It is now time for physician practices to get revenue cycles in order to improve financial performance. The healthcare revenue process encompasses numerous critical steps, including scheduling, registration, case management, clinical charge processing, medical records, billing, payment posting, and revenue recovery. However, this intricate cycle is prone to errors that can significantly impact an organization’s profit margin.
While Revenue Cycle Management (RCM) differs slightly between Fee for Service Practices and Managed Care Contracted Practices, most organizations deal with a diverse payer mix, making it essential to discuss the traditional cycle universally.
From my experience, I have witnessed various instances where each step of the process was compromised, leading to revenue losses and compromised process quality. Issues such as incorrect patient information, mismatches between insurance cards and patient IDs, failure to check eligibility or interpret benefits, and neglecting copayment, coinsurance, and deductibles collection are prevalent challenges.
Analyzing every facet of the cycle and implementing efficient processes to reduce waste and enhance quality is crucial in maximizing revenue. Experts predict that the adoption of ICD-10 could result in an increase in denials by 100 – 200% and lead to a 20-40% growth in days in accounts receivable (A/R).
I firmly believe that healthcare organizations should adopt a proactive approach. Establishing benchmarks to monitor financial performance and implementing strategies for an optimal financial outcome is paramount.
Furthermore, we must identify and rectify operational inefficiencies, eliminating unnecessary work, and preventing revenue losses due to subpar documentation, such as inaccurate demographics, improper documentation and codification, and inadequate eligibility and benefits checks.
To ensure a smooth revenue cycle, establishing benchmarks becomes pivotal in tracking performance and striving for continuous improvement.
Graphic 1 Revenue Cycle Management
Inner circle: Revenue Cycle Management
- Clearing house denials
- Payment posting
- Denial management
- Secondary filing
- Accounts receivable
- Appeal procedure
- Patient billing
- [ARROW] Patient registration
- Eligibility and benefits check
- Data entry & patient demographics
- Referral & authorization
- Coding & billing
- Charge posting
- Claim submission
Productivity: Coder and physician productivity and quality metrics are important indicators to watch in Fee for Service or Managed Care practices. E/M coding profile enhances a provider’s productivity with education. E/M coding profile by provider (FFS) (Graphic 2)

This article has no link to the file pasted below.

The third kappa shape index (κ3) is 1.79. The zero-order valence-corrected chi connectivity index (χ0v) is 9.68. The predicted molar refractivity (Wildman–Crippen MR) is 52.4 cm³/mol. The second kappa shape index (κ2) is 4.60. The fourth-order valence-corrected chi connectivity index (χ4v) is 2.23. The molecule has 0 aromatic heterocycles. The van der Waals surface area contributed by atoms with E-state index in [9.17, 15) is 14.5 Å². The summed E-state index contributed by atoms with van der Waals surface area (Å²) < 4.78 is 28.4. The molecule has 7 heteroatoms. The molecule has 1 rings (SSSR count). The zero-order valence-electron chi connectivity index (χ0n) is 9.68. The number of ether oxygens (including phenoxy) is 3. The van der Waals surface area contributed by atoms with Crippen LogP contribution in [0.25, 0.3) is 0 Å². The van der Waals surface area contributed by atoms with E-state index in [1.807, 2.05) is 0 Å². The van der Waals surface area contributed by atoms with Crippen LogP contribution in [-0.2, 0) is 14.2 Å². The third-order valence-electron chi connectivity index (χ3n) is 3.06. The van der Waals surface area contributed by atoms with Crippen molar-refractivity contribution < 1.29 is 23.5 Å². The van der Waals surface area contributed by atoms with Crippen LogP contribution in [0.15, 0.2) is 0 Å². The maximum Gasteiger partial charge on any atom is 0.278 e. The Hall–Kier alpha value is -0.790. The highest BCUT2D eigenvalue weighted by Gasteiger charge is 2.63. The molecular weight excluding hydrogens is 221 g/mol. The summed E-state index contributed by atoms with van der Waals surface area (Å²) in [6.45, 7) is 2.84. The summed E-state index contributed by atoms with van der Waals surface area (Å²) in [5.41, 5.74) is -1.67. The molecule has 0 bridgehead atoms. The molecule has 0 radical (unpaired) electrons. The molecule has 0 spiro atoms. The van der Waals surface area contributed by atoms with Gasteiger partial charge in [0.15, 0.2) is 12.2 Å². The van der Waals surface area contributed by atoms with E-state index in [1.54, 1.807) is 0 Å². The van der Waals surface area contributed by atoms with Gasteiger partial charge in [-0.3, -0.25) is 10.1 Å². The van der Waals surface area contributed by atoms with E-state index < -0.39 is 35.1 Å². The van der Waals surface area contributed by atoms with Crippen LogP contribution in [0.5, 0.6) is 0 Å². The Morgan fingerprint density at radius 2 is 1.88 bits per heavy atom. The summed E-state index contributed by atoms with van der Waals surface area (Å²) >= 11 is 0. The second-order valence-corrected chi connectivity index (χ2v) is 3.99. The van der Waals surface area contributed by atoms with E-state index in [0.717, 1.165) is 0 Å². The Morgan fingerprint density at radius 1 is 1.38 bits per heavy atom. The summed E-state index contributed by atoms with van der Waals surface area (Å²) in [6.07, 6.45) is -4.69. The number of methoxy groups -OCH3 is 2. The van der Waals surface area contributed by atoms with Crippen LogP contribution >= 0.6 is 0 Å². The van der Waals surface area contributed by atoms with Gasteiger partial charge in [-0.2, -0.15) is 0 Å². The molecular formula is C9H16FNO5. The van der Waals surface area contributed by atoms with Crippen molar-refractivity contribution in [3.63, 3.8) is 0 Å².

Graphic 2 Evaluation and Management coding profile by provider:
Clinical Documentation: The number of physicians’ queries, query response time, and coder accuracy are indicators that will help to improve wasted time and unnecessary re-coding. Incomplete notes also tremendously impact the cycle.
Billing Operations: Organizations should watch denials and rejections count by category (e.g. Medical Necessity, LCD, Eligibility, Credentialing Issues, and Prior Authorizations). Pending claims, first-pass rates, number of pending claims, and third-party rejections should be measured and monitored.
A/R: A/R days by the payer and A/R days over 120 days are indicators that allow organizations to identify if claims are being paid in a timely manner.
Using benchmarks, we should be able to see where our revenue is today and how it will change in the future, avoiding disruptions in the cash flow and enhancing revenue. It will also improve the performance of providers and coders, increasing efficiency and lowering costs.
Valuable tips for success:
Denials: Identify your most common denials and look for trends. Is documentation appropriate, compliant, and sufficient? Are codes accurate and complete? What patterns do we see emerging, and why?
Improvement in coding staff: Some organizations include a coder in the scheduling department or maximize the training on the “scheduling and front desk staff,” so they can ensure that the correct and complete code is obtained during the pre-certification process. This can help combat medical necessity denials and ensure accuracy from the start of the registration process.
Plan ahead for cash reserves: Consider the fact that denials or delays in the short term are bound to occur, but we do not know for how long. An organization needs to be able to cover its expenses for at least three months–and ideally six months–after the implementation of ICD-10, in the event that payments are delayed or come to a complete halt.
Continuous education: facilitating continuous education for providers and coders will improve clinical documentation, accuracy, and compliance.
Some example benchmarks to compare:
|31 to 60 days||12.75 %||13.84 %|
|61 to 90 days||6.6 %||7.17 %|
|91 to 120 days||4.87 %||5.46 %|
|121 + days||21.64 %||17.98 %|
|Adjusted days||58.48 %||69.92 %|
|Gross days in AR||35.81 %||37.51 %|
In conclusion, optimizing the healthcare revenue cycle is an indispensable aspect of ensuring financial stability and profitability for organizations. By meticulously addressing each step and implementing efficient processes, healthcare providers can reduce errors, minimize revenue losses, and elevate the overall quality of their services. Embracing a proactive approach and establishing benchmarks will prove instrumental in navigating the complexities of RCM and achieving sustainable financial success in the ever-evolving healthcare landscape.